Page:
On december 8th, the Milton Parc Citizens’ Committee organized a peaceful protest to stand with the Kanien’kehá:ka Kahnistensera [Mohawk Mothers]. 25 to 30 people of all ages were present to retrieve the keys to the Royal Vic, a subsidiary of McGill University. After speeches, elders and mothers of the Nation entered the SQI, Province of Quebec Department of Infrastructures, office building. A police officer standing outside, speaking to a liaison, threatened to declare the protest illegal, and to begin arrests of those who remained. Police alleged protest members were blocking the doors to the offices. This could not have been further from the truth: the protest was very remote from the door to the offices. The police then threatened, again, to declare the protest illegal this time unless the name of the event organizer was disclosed to them. There is no legal obligation to disclose such information to police officers. It is bizarre they made such an insistence, and it is certainly not grounds to declare a protest illegal.The right to silence protects privacy.
Inside the building, mothers and elders asked to speak to a member from the SQI who they had made an appointment with and who the mothers and elders informed that they would be coming. The mothers and elders were not aggressive or confrontational. However, the police, visibly permitted by the SQI, quickly escalated the situation. The police did not allow the mothers to wait in the waiting room until they could make contact with a representative. One officer clearly attempted to intimate and provoke an elder, just as 20-25 police officers rushed into the building, scaring the protesters outside who were unaware of the events taking place in the offices. All these events unrolled in a time period of roughly 20 minutes. One of the people assigned to accompany the elders was forced by police to turn off their camera, and a journalist from Le Metro had their camera punched by an officer, as assault. The journalist later said to an organizer that they had ‘never experienced such direct aggression from police, despite years of covering protests.’ The elders and mothers were then violently shoved out of the SQI offices.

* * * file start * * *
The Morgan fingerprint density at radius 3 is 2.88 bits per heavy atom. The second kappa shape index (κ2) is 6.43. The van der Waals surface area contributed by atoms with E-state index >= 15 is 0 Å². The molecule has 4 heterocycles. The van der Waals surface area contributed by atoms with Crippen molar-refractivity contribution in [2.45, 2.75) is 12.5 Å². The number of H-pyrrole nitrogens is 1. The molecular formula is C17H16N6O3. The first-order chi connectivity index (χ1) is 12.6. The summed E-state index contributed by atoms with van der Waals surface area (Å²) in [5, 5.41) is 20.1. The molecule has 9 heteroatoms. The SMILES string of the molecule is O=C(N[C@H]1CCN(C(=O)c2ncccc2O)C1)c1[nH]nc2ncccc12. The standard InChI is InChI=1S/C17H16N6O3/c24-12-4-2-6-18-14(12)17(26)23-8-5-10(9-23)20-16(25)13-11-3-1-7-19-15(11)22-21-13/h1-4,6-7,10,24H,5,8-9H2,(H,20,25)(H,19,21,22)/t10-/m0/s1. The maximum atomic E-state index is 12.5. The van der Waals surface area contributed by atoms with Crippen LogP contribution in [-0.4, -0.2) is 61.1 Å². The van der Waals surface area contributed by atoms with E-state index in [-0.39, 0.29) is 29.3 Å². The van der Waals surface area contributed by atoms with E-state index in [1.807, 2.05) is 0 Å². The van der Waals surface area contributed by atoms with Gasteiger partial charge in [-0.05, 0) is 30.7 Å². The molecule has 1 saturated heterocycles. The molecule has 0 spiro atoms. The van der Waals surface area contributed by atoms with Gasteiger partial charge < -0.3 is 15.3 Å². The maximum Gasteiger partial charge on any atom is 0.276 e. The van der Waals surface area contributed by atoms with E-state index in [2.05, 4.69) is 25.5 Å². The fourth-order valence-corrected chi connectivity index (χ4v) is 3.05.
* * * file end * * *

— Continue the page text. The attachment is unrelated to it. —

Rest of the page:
As this scene became visible, the crowd outside was completely shocked and disgusted; turned on their cameras and quickly began admonishing the officers. It is a great shame that the police and the SQI allowed the situation to escalate, and for violence and threats to be delivered to citizens; as well as elders and mothers whose nations are traditional caretakers of this land. The SQI is directly responsible for this police response. The Royal Vic has turned into the subject of a serious land dispute. As such, this heavy, disproptionate response from the SQI and the police only perpetuates a harsh colonial legacy, shutting down attempts at dialogue and respect between members of different nations with the threat of armed force. No matter the resistance: we remain true to our struggle for human rights and justice.